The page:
The alarm sounded or at least I initially thought so, it was in fact the local mosque’s call to prayers, known as Adhan, in the early hours of the morning. After this initial disruption we had a long lie in thanks to some confusion within the group, our phones and we realised the local vicinity as no one really seemed to know what the time was or should be. We were instead woken by a knocking on our door wondering where we were at what ever time it was.
Breakfast arrived and I stuffed my face as if the expedition had already started with bread, omelette, muffins, pancakes coated in honey all washed down with copious amounts of sweet mint tea. It did however lack one ingredient initially, much to the dismay of some coffee lovers within the group. We were soon on our way into the foothills of the Atlas Mountains.
The drive was broken up by a quick stop at an argan oil factory. This was also the time to experience having a snake wrapped round your neck as a guy came over and draped it over me. It all felt very touristy!
We continued the drive, passing an estate car which quite literally had the entire football team squeezed inside of it before finally arriving at the lunch stop and the point we were to begin the walk up the valley. It had felt like we had spent the whole day eating! Whilst sitting there with me trying to get comfortable in the cross legged position, which seemed much easier when I was smaller, we began to notice a change in the weather. The wind was picking up with the trees swaying and the dust being whipped into the air.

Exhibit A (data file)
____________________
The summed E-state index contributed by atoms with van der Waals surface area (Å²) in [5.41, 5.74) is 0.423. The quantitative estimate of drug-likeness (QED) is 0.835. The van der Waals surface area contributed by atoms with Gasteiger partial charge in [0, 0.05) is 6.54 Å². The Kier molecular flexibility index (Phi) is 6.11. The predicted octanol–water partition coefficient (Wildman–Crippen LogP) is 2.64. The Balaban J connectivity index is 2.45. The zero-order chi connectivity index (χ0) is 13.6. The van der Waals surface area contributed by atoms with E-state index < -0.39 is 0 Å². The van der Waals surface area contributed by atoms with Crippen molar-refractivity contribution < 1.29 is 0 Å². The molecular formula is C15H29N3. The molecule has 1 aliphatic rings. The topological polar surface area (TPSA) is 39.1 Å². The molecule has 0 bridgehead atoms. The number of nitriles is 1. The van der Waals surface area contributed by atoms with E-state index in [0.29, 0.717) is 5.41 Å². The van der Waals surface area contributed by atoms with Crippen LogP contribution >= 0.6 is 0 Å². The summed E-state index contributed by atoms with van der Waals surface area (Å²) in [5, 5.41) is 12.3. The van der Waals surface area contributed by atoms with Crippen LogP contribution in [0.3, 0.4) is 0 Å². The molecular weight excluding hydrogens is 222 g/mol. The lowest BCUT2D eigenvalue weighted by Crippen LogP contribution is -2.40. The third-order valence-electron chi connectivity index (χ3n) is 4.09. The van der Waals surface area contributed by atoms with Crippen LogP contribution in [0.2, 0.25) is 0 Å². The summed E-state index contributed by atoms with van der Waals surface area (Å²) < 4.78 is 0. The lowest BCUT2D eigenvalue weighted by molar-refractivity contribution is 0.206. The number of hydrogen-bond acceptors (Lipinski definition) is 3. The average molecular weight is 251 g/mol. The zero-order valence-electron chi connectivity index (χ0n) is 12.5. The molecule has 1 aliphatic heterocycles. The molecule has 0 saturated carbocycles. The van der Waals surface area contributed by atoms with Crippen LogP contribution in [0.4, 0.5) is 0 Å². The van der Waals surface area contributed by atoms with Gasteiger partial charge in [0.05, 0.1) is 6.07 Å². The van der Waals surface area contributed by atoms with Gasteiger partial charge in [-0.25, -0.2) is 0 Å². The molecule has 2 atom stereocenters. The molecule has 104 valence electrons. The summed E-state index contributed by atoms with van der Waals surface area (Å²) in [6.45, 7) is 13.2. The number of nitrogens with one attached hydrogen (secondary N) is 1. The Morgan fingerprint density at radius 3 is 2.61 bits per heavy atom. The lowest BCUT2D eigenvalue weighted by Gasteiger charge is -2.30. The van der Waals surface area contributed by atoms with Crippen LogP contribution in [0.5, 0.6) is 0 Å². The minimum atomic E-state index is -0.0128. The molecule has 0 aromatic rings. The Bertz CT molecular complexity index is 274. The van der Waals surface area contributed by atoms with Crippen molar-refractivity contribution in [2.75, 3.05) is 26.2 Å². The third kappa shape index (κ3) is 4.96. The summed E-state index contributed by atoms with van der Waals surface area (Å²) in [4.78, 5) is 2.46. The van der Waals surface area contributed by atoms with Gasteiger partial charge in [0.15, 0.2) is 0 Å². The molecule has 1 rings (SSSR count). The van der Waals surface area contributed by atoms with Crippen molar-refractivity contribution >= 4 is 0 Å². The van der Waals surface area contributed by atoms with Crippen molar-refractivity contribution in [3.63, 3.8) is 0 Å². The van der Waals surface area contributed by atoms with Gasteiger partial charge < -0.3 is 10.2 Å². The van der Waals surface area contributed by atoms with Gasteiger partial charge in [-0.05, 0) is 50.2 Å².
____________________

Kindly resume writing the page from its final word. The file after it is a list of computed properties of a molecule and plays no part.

The bags were tied onto the mules which are different to donkeys we discovered as we were off.
We began the trek wondering up the dirt track past terraced plots and olive trees. It was like a green oasis curving along the side of the river that meander it’s way down the valley. The villages that we passed through appeared to be becoming more basic with the animals living on the ground floor and the family upstairs with mud walls and roofs. Yet there were still the satellite dishes fixed to their sides, it was quite a contrasting sight especially with the smells mixed into it of smoke and manure.
It started to spit ever now and again, finally the heavens opened, the temperature dropped and we could no longer hold off from wearing a waterproof. It was the first time it had rained in weeks apparently. It was a case of hunkering down and getting to the gite quickly.
We arrived dripping wet and fumbling around for places to hang all the wet items in the low light under head torch. A light bulb was found and screwed in giving us time to take in our surroundings. The village only got electricity a few years ago and mobile reception the following year. It sounded like such a dramatic and quick transition.
Our sleeping area for the next couple of days was effectively a massive covered balcony open to the elements but with loads of blankets laid out.